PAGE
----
Place your hands on the pets body or your head upon its chest. Notice the calmness in the animal. Listen to its heartbeat and feel its breathing. Feel yourself settle in to the animal’s own natural rhythms. You may try this or as long as it feels comfortable for both you and the animal. As little as a few minutes may have a noticeable effect.
People will often have pets for their calming affect.
As I mentioned in my last post, I use systematic breathing to help calm me down. There is research to prove that it takes approximately twenty minutes to calm Maggie. Breathing in through your nose for a count of five and letting it out of your mouth for a count of five can bring you back into balance. There are other methods of breathing to bring Maggie back to a calm state.
Some other grounding techniques by The Depression Project is as follows:
Breathe slowly and deeply and then bring awareness to
Five things that you can see
Four things that you can touch
Three things that you can hear
Two things that you can smell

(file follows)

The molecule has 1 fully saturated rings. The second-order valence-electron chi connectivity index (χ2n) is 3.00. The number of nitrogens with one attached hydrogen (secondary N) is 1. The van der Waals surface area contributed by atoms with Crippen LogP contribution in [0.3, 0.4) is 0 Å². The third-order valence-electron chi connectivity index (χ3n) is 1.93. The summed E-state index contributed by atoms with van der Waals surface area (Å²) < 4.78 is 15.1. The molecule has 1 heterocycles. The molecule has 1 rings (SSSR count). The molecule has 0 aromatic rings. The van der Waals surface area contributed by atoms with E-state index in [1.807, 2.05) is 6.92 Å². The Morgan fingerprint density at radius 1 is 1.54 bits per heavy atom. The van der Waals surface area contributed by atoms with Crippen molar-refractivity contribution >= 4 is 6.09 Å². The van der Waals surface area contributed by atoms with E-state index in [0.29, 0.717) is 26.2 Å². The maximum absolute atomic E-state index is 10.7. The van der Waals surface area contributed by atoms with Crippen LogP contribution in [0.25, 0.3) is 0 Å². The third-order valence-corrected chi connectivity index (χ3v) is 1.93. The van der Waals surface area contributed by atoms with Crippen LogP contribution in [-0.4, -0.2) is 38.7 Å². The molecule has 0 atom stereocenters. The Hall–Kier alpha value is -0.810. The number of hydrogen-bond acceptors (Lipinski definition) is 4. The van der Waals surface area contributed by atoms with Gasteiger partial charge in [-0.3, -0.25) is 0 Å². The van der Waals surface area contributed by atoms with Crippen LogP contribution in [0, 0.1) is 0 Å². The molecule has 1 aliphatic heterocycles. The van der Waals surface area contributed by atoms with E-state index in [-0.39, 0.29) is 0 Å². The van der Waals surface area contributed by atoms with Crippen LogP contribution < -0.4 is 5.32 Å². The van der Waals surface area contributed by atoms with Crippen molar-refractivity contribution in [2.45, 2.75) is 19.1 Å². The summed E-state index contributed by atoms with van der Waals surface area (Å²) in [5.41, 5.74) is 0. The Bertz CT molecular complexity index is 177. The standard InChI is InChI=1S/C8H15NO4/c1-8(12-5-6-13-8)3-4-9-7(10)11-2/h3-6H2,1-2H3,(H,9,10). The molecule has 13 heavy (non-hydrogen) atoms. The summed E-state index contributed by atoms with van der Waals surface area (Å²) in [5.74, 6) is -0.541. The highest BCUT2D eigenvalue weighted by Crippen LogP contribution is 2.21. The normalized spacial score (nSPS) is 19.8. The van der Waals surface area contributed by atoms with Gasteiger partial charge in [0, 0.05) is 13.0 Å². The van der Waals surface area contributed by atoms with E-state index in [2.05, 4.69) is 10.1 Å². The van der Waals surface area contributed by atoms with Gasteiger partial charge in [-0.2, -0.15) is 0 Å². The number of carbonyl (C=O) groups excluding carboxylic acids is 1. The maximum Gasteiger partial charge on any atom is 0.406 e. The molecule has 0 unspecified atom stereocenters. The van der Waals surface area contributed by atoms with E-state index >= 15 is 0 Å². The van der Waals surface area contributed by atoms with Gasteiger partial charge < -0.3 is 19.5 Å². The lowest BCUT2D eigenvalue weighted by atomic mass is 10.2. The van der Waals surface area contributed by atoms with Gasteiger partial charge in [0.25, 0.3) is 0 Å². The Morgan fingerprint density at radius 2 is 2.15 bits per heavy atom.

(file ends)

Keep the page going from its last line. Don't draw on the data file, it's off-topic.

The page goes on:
One emotion that you can feel
The TRAILS Wellness suggests something similar but also a few others.
Cross your arms and rub from your shoulders to your elbows
Massage your own neck or shoulders
Hold your head-forehead and back of head
Engage Your Mind:
Name all of the states in alphabetical order
Count backwards from 100 by 7
Say the alphabet backwards
Look around and try to pick out which color there is the most of in the room
Healing comes in many forms, not just one. Talk therapy is a great form of healing, but is not complete. Somatic, or your body/nervous system, needs to be healed as well. EMDR can be an effective treatment.
Helping to tame Maggie is a great start to your overall mind and body healing.
The idea with each of these exercises is to focus your mind on something other than what is currently stressing you or causing Maggie to go offline. Remember, you can’t control when she goes offline but you can actively train yourself to get her back under control.
That is our goal while you continue to work through your own healing.
For me, I needed this reminder to be able to stay present, not ruminate on what isn’t and all that’s out of my control, and to calm Maggie down and back to her safe zone.
How quickly do you recognize when you’re triggered?
What works best for you to get back online and to be present?
Please share in the comments to help others know what seems to work best.